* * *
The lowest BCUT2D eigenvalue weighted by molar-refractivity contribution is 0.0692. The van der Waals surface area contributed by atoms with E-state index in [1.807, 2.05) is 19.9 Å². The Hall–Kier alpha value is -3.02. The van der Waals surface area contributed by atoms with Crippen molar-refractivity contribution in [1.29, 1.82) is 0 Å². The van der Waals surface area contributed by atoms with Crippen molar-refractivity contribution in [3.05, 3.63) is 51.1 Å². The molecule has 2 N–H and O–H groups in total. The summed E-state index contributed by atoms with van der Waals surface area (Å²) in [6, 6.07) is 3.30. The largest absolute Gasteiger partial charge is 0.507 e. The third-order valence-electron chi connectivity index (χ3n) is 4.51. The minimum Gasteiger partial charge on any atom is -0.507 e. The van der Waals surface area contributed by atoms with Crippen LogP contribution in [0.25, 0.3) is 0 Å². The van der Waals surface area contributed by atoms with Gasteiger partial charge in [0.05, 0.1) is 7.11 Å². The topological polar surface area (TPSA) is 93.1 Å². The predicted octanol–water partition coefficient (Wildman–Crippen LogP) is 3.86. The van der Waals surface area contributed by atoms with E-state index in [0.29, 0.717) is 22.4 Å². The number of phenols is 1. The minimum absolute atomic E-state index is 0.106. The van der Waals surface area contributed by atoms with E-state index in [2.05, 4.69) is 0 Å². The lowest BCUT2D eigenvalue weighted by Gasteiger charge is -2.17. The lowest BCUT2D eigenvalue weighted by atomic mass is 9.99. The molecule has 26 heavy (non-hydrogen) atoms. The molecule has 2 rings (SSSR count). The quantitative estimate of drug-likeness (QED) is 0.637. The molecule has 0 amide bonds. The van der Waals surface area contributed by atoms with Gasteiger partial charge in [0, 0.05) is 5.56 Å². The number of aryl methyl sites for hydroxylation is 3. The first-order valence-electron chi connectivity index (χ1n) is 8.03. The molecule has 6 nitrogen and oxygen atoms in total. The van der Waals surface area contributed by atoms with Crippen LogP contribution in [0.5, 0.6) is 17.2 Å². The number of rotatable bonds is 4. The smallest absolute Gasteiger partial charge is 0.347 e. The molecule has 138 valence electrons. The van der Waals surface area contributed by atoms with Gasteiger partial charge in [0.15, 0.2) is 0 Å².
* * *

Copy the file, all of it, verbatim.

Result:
The lowest BCUT2D eigenvalue weighted by molar-refractivity contribution is 0.0692. The van der Waals surface area contributed by atoms with E-state index in [1.807, 2.05) is 19.9 Å². The Hall–Kier alpha value is -3.02. The van der Waals surface area contributed by atoms with Crippen molar-refractivity contribution in [1.29, 1.82) is 0 Å². The van der Waals surface area contributed by atoms with Crippen molar-refractivity contribution in [3.05, 3.63) is 51.1 Å². The molecule has 2 N–H and O–H groups in total. The summed E-state index contributed by atoms with van der Waals surface area (Å²) in [6, 6.07) is 3.30. The largest absolute Gasteiger partial charge is 0.507 e. The third-order valence-electron chi connectivity index (χ3n) is 4.51. The minimum Gasteiger partial charge on any atom is -0.507 e. The van der Waals surface area contributed by atoms with Crippen LogP contribution in [0.25, 0.3) is 0 Å². The van der Waals surface area contributed by atoms with Gasteiger partial charge in [0.05, 0.1) is 7.11 Å². The topological polar surface area (TPSA) is 93.1 Å². The predicted octanol–water partition coefficient (Wildman–Crippen LogP) is 3.86. The van der Waals surface area contributed by atoms with E-state index in [0.29, 0.717) is 22.4 Å². The number of phenols is 1. The minimum absolute atomic E-state index is 0.106. The van der Waals surface area contributed by atoms with E-state index in [2.05, 4.69) is 0 Å². The lowest BCUT2D eigenvalue weighted by Gasteiger charge is -2.17. The lowest BCUT2D eigenvalue weighted by atomic mass is 9.99. The molecule has 26 heavy (non-hydrogen) atoms. The molecule has 2 rings (SSSR count). The quantitative estimate of drug-likeness (QED) is 0.637. The molecule has 0 amide bonds. The van der Waals surface area contributed by atoms with Gasteiger partial charge in [0, 0.05) is 5.56 Å². The number of aryl methyl sites for hydroxylation is 3. The first-order valence-electron chi connectivity index (χ1n) is 8.03. The molecule has 6 nitrogen and oxygen atoms in total. The van der Waals surface area contributed by atoms with Crippen LogP contribution in [0.5, 0.6) is 17.2 Å². The number of rotatable bonds is 4. The smallest absolute Gasteiger partial charge is 0.347 e. The molecule has 138 valence electrons. The van der Waals surface area contributed by atoms with Gasteiger partial charge in [0.15, 0.2) is 0 Å².